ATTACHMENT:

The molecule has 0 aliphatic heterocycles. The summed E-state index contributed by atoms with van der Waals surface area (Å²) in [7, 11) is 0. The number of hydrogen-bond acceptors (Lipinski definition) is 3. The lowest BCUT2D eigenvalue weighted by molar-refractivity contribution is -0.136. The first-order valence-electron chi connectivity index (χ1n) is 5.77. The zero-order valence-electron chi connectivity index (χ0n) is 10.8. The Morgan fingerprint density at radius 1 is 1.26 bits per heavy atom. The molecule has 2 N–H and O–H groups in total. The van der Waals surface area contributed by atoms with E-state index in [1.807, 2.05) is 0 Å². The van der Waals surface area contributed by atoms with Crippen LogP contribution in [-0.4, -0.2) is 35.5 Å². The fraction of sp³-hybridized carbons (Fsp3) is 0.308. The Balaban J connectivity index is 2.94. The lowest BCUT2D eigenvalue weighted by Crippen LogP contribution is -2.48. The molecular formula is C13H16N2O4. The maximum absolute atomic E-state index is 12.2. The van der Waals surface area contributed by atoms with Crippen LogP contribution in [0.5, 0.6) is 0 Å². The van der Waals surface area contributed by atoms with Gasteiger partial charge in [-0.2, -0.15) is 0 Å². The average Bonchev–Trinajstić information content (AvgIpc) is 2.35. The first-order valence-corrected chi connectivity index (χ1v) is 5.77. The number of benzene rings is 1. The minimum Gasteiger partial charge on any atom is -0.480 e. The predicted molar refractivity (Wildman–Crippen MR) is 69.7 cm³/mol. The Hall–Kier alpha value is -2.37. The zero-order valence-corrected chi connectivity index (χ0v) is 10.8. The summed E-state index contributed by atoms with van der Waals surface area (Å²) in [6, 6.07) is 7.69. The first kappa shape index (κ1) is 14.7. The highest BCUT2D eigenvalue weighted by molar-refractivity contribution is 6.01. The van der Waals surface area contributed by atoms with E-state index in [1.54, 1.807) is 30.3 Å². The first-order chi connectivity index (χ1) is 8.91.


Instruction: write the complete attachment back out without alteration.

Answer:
The molecule has 0 aliphatic heterocycles. The summed E-state index contributed by atoms with van der Waals surface area (Å²) in [7, 11) is 0. The number of hydrogen-bond acceptors (Lipinski definition) is 3. The lowest BCUT2D eigenvalue weighted by molar-refractivity contribution is -0.136. The first-order valence-electron chi connectivity index (χ1n) is 5.77. The zero-order valence-electron chi connectivity index (χ0n) is 10.8. The Morgan fingerprint density at radius 1 is 1.26 bits per heavy atom. The molecule has 2 N–H and O–H groups in total. The van der Waals surface area contributed by atoms with E-state index in [1.807, 2.05) is 0 Å². The van der Waals surface area contributed by atoms with Crippen LogP contribution in [-0.4, -0.2) is 35.5 Å². The fraction of sp³-hybridized carbons (Fsp3) is 0.308. The Balaban J connectivity index is 2.94. The lowest BCUT2D eigenvalue weighted by Crippen LogP contribution is -2.48. The molecular formula is C13H16N2O4. The maximum absolute atomic E-state index is 12.2. The van der Waals surface area contributed by atoms with Crippen LogP contribution in [0.5, 0.6) is 0 Å². The van der Waals surface area contributed by atoms with Gasteiger partial charge in [-0.2, -0.15) is 0 Å². The average Bonchev–Trinajstić information content (AvgIpc) is 2.35. The first-order valence-corrected chi connectivity index (χ1v) is 5.77. The number of benzene rings is 1. The minimum Gasteiger partial charge on any atom is -0.480 e. The predicted molar refractivity (Wildman–Crippen MR) is 69.7 cm³/mol. The Hall–Kier alpha value is -2.37. The zero-order valence-corrected chi connectivity index (χ0v) is 10.8. The summed E-state index contributed by atoms with van der Waals surface area (Å²) in [6, 6.07) is 7.69. The first kappa shape index (κ1) is 14.7. The highest BCUT2D eigenvalue weighted by molar-refractivity contribution is 6.01. The van der Waals surface area contributed by atoms with E-state index in [1.54, 1.807) is 30.3 Å². The first-order chi connectivity index (χ1) is 8.91.